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Leucopogon fraseri A.Cunn.
Family Ericaceae
Subfamily Epacridoideae
Leucopogon fraseri A.Cunn. APNI*

Description: Prostrate shrub with branches ascending to 0.2 m high; branchlets bristly.

Leaves ± obovate, 4.5–8.1 mm long, 1.3–2.3 mm wide; margins flat or slightly recurved, toothed towards apex; lamina discolorous, glabrous, flat or lower surface slightly concave and with 3 ± central parallel veins and the others prominently diverging; petiole 0.3–0.5 mm long.

Flowers erect, 1 or 2 plus rudiment, white; peduncles c. 1 mm long; bracteoles 1.1–1.8 mm long. Sepals 2.5–3.9 mm long. Corolla tube 4–5 mm long, internally ± pilose; lobes 2.0–3.4 mm long.

Fruit broad-ellipsoid or ovoid, 4.7–5.3 mm long, glabrous, yellow when mature.


Flower
Photo J. Plaza

Herbarium
Sheet

Herbarium
Sheet

Flowering: September–November, sometimes March-May also.

Distribution and occurrence: Grows in shallow sandy soils, often poorly drained, or among rocks in dry sclerophyll forest, shrubland and heath on sandstone or granite commonly above c. 500 metres above sea level on the ranges of the northern and southern tablelands.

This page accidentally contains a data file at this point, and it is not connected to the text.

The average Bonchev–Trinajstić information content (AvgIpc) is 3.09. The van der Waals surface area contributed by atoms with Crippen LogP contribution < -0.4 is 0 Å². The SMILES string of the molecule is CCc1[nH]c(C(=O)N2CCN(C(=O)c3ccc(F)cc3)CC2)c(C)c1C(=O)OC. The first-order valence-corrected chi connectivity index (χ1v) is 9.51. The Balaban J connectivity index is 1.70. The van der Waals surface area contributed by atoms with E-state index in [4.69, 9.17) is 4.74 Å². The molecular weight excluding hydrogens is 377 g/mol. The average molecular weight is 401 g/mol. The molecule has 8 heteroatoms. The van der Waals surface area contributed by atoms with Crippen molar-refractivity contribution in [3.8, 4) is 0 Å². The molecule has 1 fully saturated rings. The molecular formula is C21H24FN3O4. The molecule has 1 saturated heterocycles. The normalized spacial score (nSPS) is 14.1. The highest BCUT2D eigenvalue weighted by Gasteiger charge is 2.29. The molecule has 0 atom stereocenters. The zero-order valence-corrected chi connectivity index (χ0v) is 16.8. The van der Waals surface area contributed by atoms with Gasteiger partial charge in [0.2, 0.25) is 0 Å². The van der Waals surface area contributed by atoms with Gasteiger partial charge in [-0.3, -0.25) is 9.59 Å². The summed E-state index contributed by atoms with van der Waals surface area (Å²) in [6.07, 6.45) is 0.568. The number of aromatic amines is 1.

NSW subdivisions: SC, NT, CT, ST
Other Australian states: Vic. Tas.
AVH map***

Text by J. M. Powell, except for groups with contributors listed
Taxon concept: Flora of NSW 3 (1992)


ECOLOGY

Life History
Vegetative spread No (McIntyre et al. 1995).

Flowers White, September--November, sometimes March--May.

Fruit/seed Succulent fruit (drupe), yellow, 5 mm long.

Dispersal, establishment and growth Diaspore: fruit, adapted for dispersal by ingestion (McIntyre et al. 1995).


Habitat
Habitat Rocky areas, slopes.

Altitude 500--1000 m                                      Annual rainfall 600--1000 mm

Typical local abundance Occasional.

Vegetation Eucalypt woodland e.g. with Eucalyptus rossii, E. dives; shrubland and heath.

Substrate Shallow sandy soils, on sandstone or granite, low nutrients, often poorly drained.


APNI* Provides a link to the Australian Plant Name Index (hosted by the Australian National Botanic Gardens) for comprehensive bibliographic data
***The AVH map option provides a detailed interactive Australia wide distribution map drawn from collections held by all major Australian herbaria participating in the Australian Virtual Herbarium project.
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